Ibex Throne was my first main band that really consumed a large part of my life (little shy of 10 years) we released two demos, and two albums. It was like my boot camp and where I cut my teeth ya know? The group towards the end was musically and ideologically/philosophically all pointing to different directions, and to me, it was time to move on especially. I didn’t have anything more to offer those guys, and vice versa. It wasn’t personal issues that came into it too much; I mean not that I can say. I think we all were just tired of that band. It was good while it lasted, and there were some memorable times for certain. I don’t care to comment too much on details of the member who committed suicide. It’s very old news for me now, and I’ve moved on. I will just say that it didn’t affect the band with our music or lyrics at any point, we never used it is a selling point and/or gimmick, and it is not in any way a reason as to why we are not together now; he killed himself very early on in the beginning of the group when we are all very young.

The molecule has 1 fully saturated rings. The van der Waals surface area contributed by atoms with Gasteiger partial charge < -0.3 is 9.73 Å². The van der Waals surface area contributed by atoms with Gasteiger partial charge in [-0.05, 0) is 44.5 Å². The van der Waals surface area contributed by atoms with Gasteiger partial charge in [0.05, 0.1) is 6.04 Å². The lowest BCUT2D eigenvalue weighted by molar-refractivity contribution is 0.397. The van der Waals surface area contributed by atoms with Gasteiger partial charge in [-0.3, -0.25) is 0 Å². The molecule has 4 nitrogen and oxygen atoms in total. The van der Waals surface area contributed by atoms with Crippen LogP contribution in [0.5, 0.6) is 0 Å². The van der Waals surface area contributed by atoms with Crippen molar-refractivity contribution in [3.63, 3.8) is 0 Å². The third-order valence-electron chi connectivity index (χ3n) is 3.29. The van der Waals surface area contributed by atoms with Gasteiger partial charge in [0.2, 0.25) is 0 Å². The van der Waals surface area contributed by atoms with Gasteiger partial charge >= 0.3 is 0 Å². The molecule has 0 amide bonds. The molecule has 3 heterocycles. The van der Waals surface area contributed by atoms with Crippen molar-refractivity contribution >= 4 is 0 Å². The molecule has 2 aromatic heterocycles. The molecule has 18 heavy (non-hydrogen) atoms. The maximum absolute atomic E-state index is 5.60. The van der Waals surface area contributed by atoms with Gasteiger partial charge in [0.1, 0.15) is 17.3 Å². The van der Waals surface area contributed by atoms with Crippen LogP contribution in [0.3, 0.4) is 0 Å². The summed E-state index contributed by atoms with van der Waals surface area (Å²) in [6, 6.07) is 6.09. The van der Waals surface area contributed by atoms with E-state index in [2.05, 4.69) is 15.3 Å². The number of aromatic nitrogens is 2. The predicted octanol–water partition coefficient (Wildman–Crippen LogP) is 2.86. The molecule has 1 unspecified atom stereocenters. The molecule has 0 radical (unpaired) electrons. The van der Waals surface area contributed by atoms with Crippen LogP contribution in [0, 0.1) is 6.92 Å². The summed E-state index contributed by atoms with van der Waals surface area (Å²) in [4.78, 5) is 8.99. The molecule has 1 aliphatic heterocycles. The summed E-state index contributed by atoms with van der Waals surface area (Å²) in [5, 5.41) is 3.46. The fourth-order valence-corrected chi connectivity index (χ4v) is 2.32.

What’s ahead for your projects in the near future? Will Odium Totus come out with a full-length album?
Gravecode Nebula has an album coming out on Baneful Genesis Records this year called “Sempiternal Void.” We also are playing the Denver Doom Fest III in Colorado with tons of killer bands, and I think after that, it will either cease to exist or continue to create, I can’t say as of now. Odium Totus has time booked in May to record for a 7” EP called Let It All End. We hope to have released this summer, which will feature two new songs. Right now we are currently working on a full length record as well, we have about 3-4 songs in the works, and 3-4 on the way after that and we are currently on hiatus from live shows so we can focus on songwriting and rehearsals for the next few months, then it is back to the stage this summer, looking to get some shows setup right now, you can always keep an eye on our exploits via our Facebook pages:
Thank you for answering our questions. Anything else that you’d like to share?
Hey no problem, thanks for taking the time to prepare an interview for us, we appreciate the support and the chance to spread some awareness about Odium Totus, Gravecode Nebula and The Flying Burrito Brothers etc. Keep an eye out for more new records, and more shows from Odium Totus, we will be coming to play near you, in the near future! You can fucking god damn well be assured of that!! Diehard and kill!